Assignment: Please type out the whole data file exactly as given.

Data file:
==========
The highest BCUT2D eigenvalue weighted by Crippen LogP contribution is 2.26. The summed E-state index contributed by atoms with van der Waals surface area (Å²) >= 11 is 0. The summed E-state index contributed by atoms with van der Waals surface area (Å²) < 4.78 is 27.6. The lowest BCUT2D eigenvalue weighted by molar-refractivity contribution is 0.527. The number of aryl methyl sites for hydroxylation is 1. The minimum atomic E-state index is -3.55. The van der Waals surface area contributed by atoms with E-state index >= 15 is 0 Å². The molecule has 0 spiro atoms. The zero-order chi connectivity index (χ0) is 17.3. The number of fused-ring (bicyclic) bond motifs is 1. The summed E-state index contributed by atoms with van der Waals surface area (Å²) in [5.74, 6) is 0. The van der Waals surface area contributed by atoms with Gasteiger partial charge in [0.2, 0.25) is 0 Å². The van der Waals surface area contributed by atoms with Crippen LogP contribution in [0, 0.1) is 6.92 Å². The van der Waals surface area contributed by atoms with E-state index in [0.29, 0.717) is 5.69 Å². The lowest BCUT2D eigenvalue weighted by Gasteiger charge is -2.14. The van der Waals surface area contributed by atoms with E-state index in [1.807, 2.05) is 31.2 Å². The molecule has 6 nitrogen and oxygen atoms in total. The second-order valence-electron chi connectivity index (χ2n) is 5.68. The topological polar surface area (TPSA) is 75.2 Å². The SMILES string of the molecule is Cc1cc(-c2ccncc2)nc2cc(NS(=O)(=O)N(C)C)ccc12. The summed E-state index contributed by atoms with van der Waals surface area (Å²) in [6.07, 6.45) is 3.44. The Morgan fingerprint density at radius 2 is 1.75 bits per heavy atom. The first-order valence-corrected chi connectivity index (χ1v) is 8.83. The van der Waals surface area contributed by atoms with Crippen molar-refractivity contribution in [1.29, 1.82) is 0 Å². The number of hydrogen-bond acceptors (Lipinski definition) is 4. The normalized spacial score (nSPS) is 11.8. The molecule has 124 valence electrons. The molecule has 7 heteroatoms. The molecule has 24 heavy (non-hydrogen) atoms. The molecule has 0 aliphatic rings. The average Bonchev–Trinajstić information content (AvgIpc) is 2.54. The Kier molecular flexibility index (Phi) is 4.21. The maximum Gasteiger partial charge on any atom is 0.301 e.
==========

The highest BCUT2D eigenvalue weighted by Crippen LogP contribution is 2.26. The summed E-state index contributed by atoms with van der Waals surface area (Å²) >= 11 is 0. The summed E-state index contributed by atoms with van der Waals surface area (Å²) < 4.78 is 27.6. The lowest BCUT2D eigenvalue weighted by molar-refractivity contribution is 0.527. The number of aryl methyl sites for hydroxylation is 1. The minimum atomic E-state index is -3.55. The van der Waals surface area contributed by atoms with E-state index >= 15 is 0 Å². The molecule has 0 spiro atoms. The zero-order chi connectivity index (χ0) is 17.3. The number of fused-ring (bicyclic) bond motifs is 1. The summed E-state index contributed by atoms with van der Waals surface area (Å²) in [5.74, 6) is 0. The van der Waals surface area contributed by atoms with Gasteiger partial charge in [0.2, 0.25) is 0 Å². The van der Waals surface area contributed by atoms with Crippen LogP contribution in [0, 0.1) is 6.92 Å². The van der Waals surface area contributed by atoms with E-state index in [0.29, 0.717) is 5.69 Å². The lowest BCUT2D eigenvalue weighted by Gasteiger charge is -2.14. The van der Waals surface area contributed by atoms with E-state index in [1.807, 2.05) is 31.2 Å². The molecule has 6 nitrogen and oxygen atoms in total. The second-order valence-electron chi connectivity index (χ2n) is 5.68. The topological polar surface area (TPSA) is 75.2 Å². The SMILES string of the molecule is Cc1cc(-c2ccncc2)nc2cc(NS(=O)(=O)N(C)C)ccc12. The summed E-state index contributed by atoms with van der Waals surface area (Å²) in [6.07, 6.45) is 3.44. The Morgan fingerprint density at radius 2 is 1.75 bits per heavy atom. The first-order valence-corrected chi connectivity index (χ1v) is 8.83. The van der Waals surface area contributed by atoms with Crippen molar-refractivity contribution in [1.29, 1.82) is 0 Å². The number of hydrogen-bond acceptors (Lipinski definition) is 4. The normalized spacial score (nSPS) is 11.8. The molecule has 124 valence electrons. The molecule has 7 heteroatoms. The molecule has 24 heavy (non-hydrogen) atoms. The molecule has 0 aliphatic rings. The average Bonchev–Trinajstić information content (AvgIpc) is 2.54. The Kier molecular flexibility index (Phi) is 4.21. The maximum Gasteiger partial charge on any atom is 0.301 e.